ISLAMABAD: More than 2,000 of 9,000 people who contested the 2008 general elections had fake degrees, according to the Election Commission of Pakistan (ECP).
Neither the ECP nor Higher Education Commission (HEC) has initiated any action to verify their degrees, officials said yesterday.
Efforts in the past two years focused on the degrees of candidates who won the elections and became MPs. After the graduation degree was declared a requirement to contest elections, some candidates managed to get fake degrees during the 2002 election.
Officials said that after the 2002 elections, those stopped from contesting polls started making efforts to get a degree and the majority of politicians succeeded.
However, according to officials, in most cases, while obtaining a graduation degree, most politicians did not ensure to arrange intermediate and matriculation degrees.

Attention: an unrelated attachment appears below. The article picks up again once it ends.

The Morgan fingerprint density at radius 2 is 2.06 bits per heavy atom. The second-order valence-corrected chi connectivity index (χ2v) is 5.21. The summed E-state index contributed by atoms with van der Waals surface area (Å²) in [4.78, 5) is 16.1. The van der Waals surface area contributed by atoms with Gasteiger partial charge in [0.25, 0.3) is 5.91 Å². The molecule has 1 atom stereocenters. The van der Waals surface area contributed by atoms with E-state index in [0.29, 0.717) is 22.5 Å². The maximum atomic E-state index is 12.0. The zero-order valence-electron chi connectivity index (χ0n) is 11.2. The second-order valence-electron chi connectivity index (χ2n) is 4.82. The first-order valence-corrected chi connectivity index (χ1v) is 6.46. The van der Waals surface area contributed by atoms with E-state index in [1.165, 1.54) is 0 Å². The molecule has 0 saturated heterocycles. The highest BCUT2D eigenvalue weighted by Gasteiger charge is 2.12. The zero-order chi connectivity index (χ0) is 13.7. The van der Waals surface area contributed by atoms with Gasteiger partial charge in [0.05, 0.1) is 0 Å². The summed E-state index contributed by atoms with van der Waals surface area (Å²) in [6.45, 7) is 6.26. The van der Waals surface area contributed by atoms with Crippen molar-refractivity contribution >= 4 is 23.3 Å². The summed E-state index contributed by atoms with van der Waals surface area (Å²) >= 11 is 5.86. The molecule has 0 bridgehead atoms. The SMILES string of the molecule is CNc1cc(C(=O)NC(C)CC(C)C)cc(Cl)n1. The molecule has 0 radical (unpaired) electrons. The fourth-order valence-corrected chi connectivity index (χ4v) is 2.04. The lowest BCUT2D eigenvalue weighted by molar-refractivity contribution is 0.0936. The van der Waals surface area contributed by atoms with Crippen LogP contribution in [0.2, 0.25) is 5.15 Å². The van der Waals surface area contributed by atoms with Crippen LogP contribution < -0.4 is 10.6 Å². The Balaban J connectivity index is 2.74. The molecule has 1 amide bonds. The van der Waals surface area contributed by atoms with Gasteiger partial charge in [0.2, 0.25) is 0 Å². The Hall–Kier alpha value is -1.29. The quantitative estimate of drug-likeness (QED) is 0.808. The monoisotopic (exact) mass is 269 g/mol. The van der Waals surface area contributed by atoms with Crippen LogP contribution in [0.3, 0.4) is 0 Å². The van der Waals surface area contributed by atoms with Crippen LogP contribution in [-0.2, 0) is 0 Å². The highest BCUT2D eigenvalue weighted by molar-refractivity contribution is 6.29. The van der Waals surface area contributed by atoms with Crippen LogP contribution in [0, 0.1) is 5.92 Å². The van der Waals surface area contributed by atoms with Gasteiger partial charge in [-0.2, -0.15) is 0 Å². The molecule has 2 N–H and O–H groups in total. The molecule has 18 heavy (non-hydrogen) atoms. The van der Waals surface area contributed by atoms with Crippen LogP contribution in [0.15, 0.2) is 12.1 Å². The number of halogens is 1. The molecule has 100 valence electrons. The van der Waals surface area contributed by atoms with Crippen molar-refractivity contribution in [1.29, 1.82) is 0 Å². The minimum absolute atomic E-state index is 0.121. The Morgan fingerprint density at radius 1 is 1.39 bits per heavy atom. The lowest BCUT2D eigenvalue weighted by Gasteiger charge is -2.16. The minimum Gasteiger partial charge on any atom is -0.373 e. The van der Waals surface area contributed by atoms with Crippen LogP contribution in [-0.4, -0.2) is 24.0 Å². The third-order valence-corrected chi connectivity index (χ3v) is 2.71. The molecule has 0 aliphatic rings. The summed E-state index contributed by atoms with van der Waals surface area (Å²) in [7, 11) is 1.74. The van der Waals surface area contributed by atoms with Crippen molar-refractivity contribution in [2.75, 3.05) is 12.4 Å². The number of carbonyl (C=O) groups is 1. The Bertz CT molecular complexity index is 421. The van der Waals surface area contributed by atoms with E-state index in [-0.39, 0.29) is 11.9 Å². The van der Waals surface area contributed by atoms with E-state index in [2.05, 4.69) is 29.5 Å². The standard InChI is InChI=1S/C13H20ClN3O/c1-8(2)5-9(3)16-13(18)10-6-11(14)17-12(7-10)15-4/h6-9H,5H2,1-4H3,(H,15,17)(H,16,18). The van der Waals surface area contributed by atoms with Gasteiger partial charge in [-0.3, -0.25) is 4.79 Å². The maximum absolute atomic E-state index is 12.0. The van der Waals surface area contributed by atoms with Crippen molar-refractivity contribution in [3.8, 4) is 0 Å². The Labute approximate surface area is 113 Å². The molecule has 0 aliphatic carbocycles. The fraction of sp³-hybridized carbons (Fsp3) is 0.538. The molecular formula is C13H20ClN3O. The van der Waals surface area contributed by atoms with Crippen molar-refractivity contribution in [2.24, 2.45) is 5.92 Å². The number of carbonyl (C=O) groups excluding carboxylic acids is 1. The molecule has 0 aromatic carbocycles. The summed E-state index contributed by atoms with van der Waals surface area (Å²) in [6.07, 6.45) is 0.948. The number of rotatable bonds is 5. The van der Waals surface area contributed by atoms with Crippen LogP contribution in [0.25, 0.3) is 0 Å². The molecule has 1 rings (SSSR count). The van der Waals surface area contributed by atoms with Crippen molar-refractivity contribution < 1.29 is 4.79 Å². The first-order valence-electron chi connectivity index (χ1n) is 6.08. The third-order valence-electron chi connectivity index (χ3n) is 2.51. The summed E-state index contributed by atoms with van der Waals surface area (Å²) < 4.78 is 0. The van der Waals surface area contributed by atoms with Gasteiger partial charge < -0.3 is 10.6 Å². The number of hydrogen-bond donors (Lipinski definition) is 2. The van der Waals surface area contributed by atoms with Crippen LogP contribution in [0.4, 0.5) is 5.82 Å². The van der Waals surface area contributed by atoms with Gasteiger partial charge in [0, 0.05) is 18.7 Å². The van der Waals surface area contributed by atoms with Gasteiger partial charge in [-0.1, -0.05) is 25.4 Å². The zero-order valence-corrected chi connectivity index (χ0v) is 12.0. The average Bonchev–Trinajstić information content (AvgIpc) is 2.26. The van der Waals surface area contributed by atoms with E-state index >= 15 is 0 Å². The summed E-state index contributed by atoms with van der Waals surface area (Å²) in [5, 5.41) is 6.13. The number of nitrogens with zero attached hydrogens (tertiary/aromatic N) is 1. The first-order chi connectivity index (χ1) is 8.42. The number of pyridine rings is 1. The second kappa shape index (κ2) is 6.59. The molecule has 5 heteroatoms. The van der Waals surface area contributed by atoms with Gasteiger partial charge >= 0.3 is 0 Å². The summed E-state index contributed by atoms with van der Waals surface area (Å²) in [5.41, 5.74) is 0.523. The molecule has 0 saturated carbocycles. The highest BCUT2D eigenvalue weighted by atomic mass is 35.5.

The politicians who failed to run for the 2002 elections contested the 2008 polls on the basis of fake degrees.
About 13,490 candidates filed nomination papers for around 1,050 seats of the National Assembly and four provincial assemblies.
But after scrutiny of papers and withdrawal of nominations, only 9,000 contested the 2008 elections.
Officials believe that around 25 percent of these 9,000 contestants held fake degrees and now they are set to contest the 2013 elections for which the graduation degree is not mandatory.
The ECP issued a list of over 9,000 candidates who ran for the elections in 2008.
A total of 1,3490 candidates filed nomination papers from November 21 to 26, 2007, for the national and provincial assemblies.
A statement issued by the ECP in December 2007 said that during scrutiny of nomination papers, some 12,443 papers were accepted, while the nominations of 916 candidates, including Pakistan Muslim League-N leaders Nawaz Sharif and Shahbaz Sharif were rejected.
The nomination papers of 665 candidates for reserved seats of women and minorities were accepted.
The final list of candidates was released after withdrawal of papers.
According to the list, about 9,000 candidates contested 1,070 seats in the national and four provincial assemblies. In the general elections, more than 81,000,000 voters were expected to elect their representatives for 272 general seats in the National Assembly and 577 in the four provincial assemblies.